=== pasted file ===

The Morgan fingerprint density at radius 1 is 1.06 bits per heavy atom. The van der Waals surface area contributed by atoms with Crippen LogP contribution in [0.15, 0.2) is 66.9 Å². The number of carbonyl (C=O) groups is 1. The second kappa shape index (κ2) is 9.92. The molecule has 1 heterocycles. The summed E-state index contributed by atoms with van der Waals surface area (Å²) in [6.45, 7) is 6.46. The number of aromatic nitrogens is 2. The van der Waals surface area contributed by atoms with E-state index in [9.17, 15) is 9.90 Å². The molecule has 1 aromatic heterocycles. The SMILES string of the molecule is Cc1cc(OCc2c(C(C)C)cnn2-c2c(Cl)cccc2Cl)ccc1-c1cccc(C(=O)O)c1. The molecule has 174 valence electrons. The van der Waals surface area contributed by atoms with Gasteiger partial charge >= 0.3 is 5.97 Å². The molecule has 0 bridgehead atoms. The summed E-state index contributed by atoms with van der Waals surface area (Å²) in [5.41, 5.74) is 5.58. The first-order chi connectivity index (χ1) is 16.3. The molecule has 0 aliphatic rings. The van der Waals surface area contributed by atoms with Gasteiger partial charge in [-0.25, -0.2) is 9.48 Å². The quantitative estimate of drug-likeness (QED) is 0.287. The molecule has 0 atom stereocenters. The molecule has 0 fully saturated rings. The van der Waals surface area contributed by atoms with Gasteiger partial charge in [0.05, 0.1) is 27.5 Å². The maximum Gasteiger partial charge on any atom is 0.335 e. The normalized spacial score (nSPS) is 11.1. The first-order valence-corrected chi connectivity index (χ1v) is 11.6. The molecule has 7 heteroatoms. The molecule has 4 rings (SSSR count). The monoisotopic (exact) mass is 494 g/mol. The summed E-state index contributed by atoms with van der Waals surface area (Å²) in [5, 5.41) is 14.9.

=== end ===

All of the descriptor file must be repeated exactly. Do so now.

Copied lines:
The Morgan fingerprint density at radius 1 is 1.06 bits per heavy atom. The van der Waals surface area contributed by atoms with Crippen LogP contribution in [0.15, 0.2) is 66.9 Å². The number of carbonyl (C=O) groups is 1. The second kappa shape index (κ2) is 9.92. The molecule has 1 heterocycles. The summed E-state index contributed by atoms with van der Waals surface area (Å²) in [6.45, 7) is 6.46. The number of aromatic nitrogens is 2. The van der Waals surface area contributed by atoms with E-state index in [9.17, 15) is 9.90 Å². The molecule has 1 aromatic heterocycles. The SMILES string of the molecule is Cc1cc(OCc2c(C(C)C)cnn2-c2c(Cl)cccc2Cl)ccc1-c1cccc(C(=O)O)c1. The molecule has 174 valence electrons. The van der Waals surface area contributed by atoms with Gasteiger partial charge >= 0.3 is 5.97 Å². The molecule has 0 bridgehead atoms. The summed E-state index contributed by atoms with van der Waals surface area (Å²) in [5.41, 5.74) is 5.58. The first-order chi connectivity index (χ1) is 16.3. The molecule has 0 aliphatic rings. The van der Waals surface area contributed by atoms with Gasteiger partial charge in [-0.25, -0.2) is 9.48 Å². The quantitative estimate of drug-likeness (QED) is 0.287. The molecule has 0 atom stereocenters. The molecule has 0 fully saturated rings. The van der Waals surface area contributed by atoms with Gasteiger partial charge in [0.05, 0.1) is 27.5 Å². The maximum Gasteiger partial charge on any atom is 0.335 e. The normalized spacial score (nSPS) is 11.1. The first-order valence-corrected chi connectivity index (χ1v) is 11.6. The molecule has 7 heteroatoms. The molecule has 4 rings (SSSR count). The monoisotopic (exact) mass is 494 g/mol. The summed E-state index contributed by atoms with van der Waals surface area (Å²) in [5, 5.41) is 14.9.